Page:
The highlights from last week’s work in the SAL are as follows:
1. GPS Lab with Professor Ninian Stein’s ENV 201/202
2. Ebola First Responder Social Mapping Night
3. Zebra Fish project continues
4. Coffee machine mapping survey conducted
5. Continued SWG 230 individual meetings
6. Digitizing Coral Reef Mounds
1. GPS Lab with Professor Ninian Stein’s ENV 201/202:
Last week ENV 201/202 kicked off its GIS labs through GPS data collection. This class — a requirement for all ES&P (Environmental Science and Policy) majors — includes three GIS labs that collectively introduce the students to GIS, which they will continue to work with in ENV 311. In the morning session a presentation on the basics of GIS was given, followed by a short talk about how GPS units work and a brief hands-on tutorial outside. In the afternoon the class headed out to collect data along Damon road in Northampton where the lack of sidewalks makes food access in the area limited. The class will share the collected data with local efforts to expedite the sidewalk building process along Damon road to alleviate the lack of access.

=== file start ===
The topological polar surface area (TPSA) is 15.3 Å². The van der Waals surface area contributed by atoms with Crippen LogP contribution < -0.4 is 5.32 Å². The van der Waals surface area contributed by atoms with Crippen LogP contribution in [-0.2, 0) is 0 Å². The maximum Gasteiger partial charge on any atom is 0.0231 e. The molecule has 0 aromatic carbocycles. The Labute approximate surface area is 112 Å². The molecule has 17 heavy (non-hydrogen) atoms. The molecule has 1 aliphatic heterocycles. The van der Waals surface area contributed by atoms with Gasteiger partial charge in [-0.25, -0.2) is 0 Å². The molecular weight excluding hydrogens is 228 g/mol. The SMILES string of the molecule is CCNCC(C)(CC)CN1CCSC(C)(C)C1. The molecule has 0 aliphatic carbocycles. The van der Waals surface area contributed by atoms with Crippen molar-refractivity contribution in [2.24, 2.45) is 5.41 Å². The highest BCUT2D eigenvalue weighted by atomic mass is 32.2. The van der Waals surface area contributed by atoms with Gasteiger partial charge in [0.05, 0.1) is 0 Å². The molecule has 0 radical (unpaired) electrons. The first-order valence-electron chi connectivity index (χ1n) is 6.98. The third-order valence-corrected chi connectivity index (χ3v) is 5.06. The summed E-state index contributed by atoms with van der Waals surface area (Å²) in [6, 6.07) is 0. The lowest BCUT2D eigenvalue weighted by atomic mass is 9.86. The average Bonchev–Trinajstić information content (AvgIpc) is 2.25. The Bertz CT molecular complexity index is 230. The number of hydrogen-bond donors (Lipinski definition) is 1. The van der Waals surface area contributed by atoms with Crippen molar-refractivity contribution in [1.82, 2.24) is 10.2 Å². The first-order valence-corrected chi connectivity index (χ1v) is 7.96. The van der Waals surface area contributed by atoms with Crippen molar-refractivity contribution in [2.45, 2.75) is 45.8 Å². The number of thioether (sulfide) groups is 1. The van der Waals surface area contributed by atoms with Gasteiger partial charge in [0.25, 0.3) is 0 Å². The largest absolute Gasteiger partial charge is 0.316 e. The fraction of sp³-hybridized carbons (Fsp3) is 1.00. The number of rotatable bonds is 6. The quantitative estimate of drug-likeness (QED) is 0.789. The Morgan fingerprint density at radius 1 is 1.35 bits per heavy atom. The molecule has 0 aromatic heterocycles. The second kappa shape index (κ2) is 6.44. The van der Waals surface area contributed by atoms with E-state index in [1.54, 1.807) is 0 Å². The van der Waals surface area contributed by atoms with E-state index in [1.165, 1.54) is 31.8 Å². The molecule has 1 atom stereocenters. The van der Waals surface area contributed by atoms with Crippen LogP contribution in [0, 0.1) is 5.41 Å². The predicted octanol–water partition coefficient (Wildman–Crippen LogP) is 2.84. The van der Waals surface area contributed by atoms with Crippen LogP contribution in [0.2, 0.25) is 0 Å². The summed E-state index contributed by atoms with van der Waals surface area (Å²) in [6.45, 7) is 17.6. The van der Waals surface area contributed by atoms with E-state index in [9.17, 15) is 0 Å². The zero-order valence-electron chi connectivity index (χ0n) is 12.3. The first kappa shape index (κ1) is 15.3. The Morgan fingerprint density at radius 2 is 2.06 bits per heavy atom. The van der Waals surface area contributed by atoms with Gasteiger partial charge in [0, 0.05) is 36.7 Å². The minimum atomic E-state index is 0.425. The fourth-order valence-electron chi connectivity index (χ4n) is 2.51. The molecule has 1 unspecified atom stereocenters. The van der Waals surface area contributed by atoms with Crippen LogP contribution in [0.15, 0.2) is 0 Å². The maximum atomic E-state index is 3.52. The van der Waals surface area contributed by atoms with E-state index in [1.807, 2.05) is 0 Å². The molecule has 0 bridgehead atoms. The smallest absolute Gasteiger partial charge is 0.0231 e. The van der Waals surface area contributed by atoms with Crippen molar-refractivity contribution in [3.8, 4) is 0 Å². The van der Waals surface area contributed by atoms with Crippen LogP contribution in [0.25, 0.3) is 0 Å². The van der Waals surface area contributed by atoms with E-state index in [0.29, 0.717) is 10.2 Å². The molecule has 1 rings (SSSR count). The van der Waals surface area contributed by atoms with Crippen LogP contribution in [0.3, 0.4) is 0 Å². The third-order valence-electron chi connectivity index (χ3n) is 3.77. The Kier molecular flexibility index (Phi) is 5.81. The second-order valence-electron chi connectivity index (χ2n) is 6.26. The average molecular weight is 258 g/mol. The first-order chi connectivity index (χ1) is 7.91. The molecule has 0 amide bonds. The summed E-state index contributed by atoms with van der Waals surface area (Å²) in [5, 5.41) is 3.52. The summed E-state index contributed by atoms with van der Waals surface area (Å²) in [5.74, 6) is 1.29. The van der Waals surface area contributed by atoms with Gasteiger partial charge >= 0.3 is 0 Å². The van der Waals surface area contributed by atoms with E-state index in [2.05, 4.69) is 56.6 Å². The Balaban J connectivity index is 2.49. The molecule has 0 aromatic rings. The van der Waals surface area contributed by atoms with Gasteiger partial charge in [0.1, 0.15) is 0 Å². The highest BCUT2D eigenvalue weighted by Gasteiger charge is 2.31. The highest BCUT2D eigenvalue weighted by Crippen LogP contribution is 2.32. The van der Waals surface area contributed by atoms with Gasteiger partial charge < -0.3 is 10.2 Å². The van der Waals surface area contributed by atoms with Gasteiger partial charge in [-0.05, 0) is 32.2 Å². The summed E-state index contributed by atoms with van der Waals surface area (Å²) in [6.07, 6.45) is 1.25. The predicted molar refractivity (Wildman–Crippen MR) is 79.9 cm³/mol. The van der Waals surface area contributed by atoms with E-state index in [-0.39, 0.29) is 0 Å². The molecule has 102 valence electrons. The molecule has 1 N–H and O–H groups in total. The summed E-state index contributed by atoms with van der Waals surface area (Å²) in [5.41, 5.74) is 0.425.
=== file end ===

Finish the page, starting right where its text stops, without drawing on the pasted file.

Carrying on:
This week the class will work with the data and use the GIS to investigate food and access data for Northampton.
2. Ebola First Responder Social Mapping Night:
The Spatial Analysis Lab hosted a second mapping night to teach attendees how to use OpenStreetMap editing tools to populate maps of Liberia and Sierra Leone. This session started off with an update on the virus from Dr. Leslie Jaffe, Director of Health Services on campus. The group discussed many aspects of the disease ranging from the biological effect it has on the body that results in death to the likelihood of spread in Africa and the States. See a write up of the event in the Hampshire Gazette here.
3. Zebra Fish project continues:
Having hurdled the Model Builder obstacle, our students spent Friday afternoon exploring the spatial autocorrelation tool Moran’s I. The project is moving along quite well, more to come later.
4. Coffee machine mapping survey conducted:
Post-bac Victoria Beckley collected data on campus to investigate campus movement patterns in relation to a specific coffee machine. See the write up here. Maps to come very soon!
5. Continued SWG 230 individual meetings:
The “mappers” from Professor Lisa Armstrong’s SWG 230 course have begun working in ArcGIS Online to explore our Springfield database that contains layers on food access, transportation, and demographic data. During the remainder of the semester these students will produce webmaps and populate a storymap to share this data in a narrative form with the Springfield and Smith communities. More here.
6. Another unusual use of GIS, but one that we think effective is digitizing coral reef images taken from underwater video.